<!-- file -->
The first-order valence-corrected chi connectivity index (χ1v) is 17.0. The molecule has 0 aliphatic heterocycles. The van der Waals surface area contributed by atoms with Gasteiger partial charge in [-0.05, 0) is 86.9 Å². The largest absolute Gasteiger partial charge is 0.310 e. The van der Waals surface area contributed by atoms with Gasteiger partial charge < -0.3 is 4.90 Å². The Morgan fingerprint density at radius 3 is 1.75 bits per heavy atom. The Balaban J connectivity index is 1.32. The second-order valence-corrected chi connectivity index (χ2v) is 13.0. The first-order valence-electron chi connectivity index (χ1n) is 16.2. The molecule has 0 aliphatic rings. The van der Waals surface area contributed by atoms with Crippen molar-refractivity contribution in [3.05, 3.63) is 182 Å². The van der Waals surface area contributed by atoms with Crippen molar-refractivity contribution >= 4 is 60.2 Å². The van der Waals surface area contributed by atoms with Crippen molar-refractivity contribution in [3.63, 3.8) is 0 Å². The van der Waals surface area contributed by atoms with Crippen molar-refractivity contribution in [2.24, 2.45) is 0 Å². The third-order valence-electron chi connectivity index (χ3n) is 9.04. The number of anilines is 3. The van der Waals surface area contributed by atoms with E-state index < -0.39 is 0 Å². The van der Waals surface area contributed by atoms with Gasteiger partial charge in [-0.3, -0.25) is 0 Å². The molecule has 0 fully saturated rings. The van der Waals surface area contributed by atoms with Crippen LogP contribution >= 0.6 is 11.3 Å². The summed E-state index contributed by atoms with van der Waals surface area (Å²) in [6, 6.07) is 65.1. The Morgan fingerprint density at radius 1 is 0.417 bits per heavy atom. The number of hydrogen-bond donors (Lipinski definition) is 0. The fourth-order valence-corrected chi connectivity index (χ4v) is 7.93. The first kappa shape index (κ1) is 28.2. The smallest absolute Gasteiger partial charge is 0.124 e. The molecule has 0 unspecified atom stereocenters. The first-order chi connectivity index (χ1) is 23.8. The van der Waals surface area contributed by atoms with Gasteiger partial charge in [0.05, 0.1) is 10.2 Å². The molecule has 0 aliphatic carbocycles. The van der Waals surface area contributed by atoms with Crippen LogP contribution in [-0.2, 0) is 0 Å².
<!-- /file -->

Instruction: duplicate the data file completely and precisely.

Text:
The first-order valence-corrected chi connectivity index (χ1v) is 17.0. The molecule has 0 aliphatic heterocycles. The van der Waals surface area contributed by atoms with Gasteiger partial charge in [-0.05, 0) is 86.9 Å². The largest absolute Gasteiger partial charge is 0.310 e. The van der Waals surface area contributed by atoms with Gasteiger partial charge < -0.3 is 4.90 Å². The Morgan fingerprint density at radius 3 is 1.75 bits per heavy atom. The Balaban J connectivity index is 1.32. The second-order valence-corrected chi connectivity index (χ2v) is 13.0. The first-order valence-electron chi connectivity index (χ1n) is 16.2. The molecule has 0 aliphatic rings. The van der Waals surface area contributed by atoms with Crippen molar-refractivity contribution in [3.05, 3.63) is 182 Å². The van der Waals surface area contributed by atoms with Crippen molar-refractivity contribution >= 4 is 60.2 Å². The van der Waals surface area contributed by atoms with Crippen molar-refractivity contribution in [3.63, 3.8) is 0 Å². The van der Waals surface area contributed by atoms with Crippen molar-refractivity contribution in [2.24, 2.45) is 0 Å². The third-order valence-electron chi connectivity index (χ3n) is 9.04. The number of anilines is 3. The van der Waals surface area contributed by atoms with E-state index < -0.39 is 0 Å². The van der Waals surface area contributed by atoms with Gasteiger partial charge in [-0.3, -0.25) is 0 Å². The molecule has 0 fully saturated rings. The van der Waals surface area contributed by atoms with Crippen LogP contribution >= 0.6 is 11.3 Å². The summed E-state index contributed by atoms with van der Waals surface area (Å²) in [6, 6.07) is 65.1. The Morgan fingerprint density at radius 1 is 0.417 bits per heavy atom. The number of hydrogen-bond donors (Lipinski definition) is 0. The fourth-order valence-corrected chi connectivity index (χ4v) is 7.93. The first kappa shape index (κ1) is 28.2. The smallest absolute Gasteiger partial charge is 0.124 e. The molecule has 0 unspecified atom stereocenters. The first-order chi connectivity index (χ1) is 23.8. The van der Waals surface area contributed by atoms with Gasteiger partial charge in [0.05, 0.1) is 10.2 Å². The molecule has 0 aliphatic carbocycles. The van der Waals surface area contributed by atoms with Crippen LogP contribution in [-0.2, 0) is 0 Å².